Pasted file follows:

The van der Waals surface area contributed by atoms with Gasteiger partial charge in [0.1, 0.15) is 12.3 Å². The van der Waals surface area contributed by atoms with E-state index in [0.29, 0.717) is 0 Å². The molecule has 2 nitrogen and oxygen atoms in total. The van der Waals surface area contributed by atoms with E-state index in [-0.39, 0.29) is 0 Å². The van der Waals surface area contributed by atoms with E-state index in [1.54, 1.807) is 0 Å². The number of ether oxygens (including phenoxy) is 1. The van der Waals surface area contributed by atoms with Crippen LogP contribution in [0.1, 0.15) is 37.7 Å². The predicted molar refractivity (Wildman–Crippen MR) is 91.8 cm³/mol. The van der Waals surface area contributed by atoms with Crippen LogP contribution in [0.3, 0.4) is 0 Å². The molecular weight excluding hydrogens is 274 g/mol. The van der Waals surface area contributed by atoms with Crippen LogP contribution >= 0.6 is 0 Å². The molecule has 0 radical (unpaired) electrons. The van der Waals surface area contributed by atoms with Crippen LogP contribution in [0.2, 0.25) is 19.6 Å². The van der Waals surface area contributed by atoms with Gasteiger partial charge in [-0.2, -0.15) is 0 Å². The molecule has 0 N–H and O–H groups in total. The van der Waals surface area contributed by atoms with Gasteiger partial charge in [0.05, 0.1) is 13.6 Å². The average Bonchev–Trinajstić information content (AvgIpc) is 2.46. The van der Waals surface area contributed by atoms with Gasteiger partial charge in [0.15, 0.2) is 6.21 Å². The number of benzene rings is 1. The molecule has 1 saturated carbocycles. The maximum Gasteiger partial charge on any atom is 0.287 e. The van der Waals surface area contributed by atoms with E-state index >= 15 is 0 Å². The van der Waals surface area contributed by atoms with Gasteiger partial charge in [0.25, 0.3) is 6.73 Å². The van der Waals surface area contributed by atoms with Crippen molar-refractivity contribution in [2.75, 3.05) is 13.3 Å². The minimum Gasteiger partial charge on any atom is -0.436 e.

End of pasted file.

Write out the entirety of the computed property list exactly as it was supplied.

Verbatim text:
The van der Waals surface area contributed by atoms with Gasteiger partial charge in [0.1, 0.15) is 12.3 Å². The van der Waals surface area contributed by atoms with E-state index in [0.29, 0.717) is 0 Å². The molecule has 2 nitrogen and oxygen atoms in total. The van der Waals surface area contributed by atoms with E-state index in [-0.39, 0.29) is 0 Å². The van der Waals surface area contributed by atoms with E-state index in [1.54, 1.807) is 0 Å². The number of ether oxygens (including phenoxy) is 1. The van der Waals surface area contributed by atoms with Crippen LogP contribution in [0.1, 0.15) is 37.7 Å². The predicted molar refractivity (Wildman–Crippen MR) is 91.8 cm³/mol. The van der Waals surface area contributed by atoms with Crippen LogP contribution in [0.3, 0.4) is 0 Å². The molecular weight excluding hydrogens is 274 g/mol. The van der Waals surface area contributed by atoms with Crippen LogP contribution >= 0.6 is 0 Å². The molecule has 0 radical (unpaired) electrons. The van der Waals surface area contributed by atoms with Crippen LogP contribution in [0.2, 0.25) is 19.6 Å². The van der Waals surface area contributed by atoms with Gasteiger partial charge in [-0.2, -0.15) is 0 Å². The molecule has 0 N–H and O–H groups in total. The van der Waals surface area contributed by atoms with Gasteiger partial charge in [0.05, 0.1) is 13.6 Å². The average Bonchev–Trinajstić information content (AvgIpc) is 2.46. The van der Waals surface area contributed by atoms with Gasteiger partial charge in [0.15, 0.2) is 6.21 Å². The number of benzene rings is 1. The molecule has 1 saturated carbocycles. The maximum Gasteiger partial charge on any atom is 0.287 e. The van der Waals surface area contributed by atoms with E-state index >= 15 is 0 Å². The van der Waals surface area contributed by atoms with Gasteiger partial charge in [0.25, 0.3) is 6.73 Å². The van der Waals surface area contributed by atoms with Crippen molar-refractivity contribution in [2.75, 3.05) is 13.3 Å². The minimum Gasteiger partial charge on any atom is -0.436 e.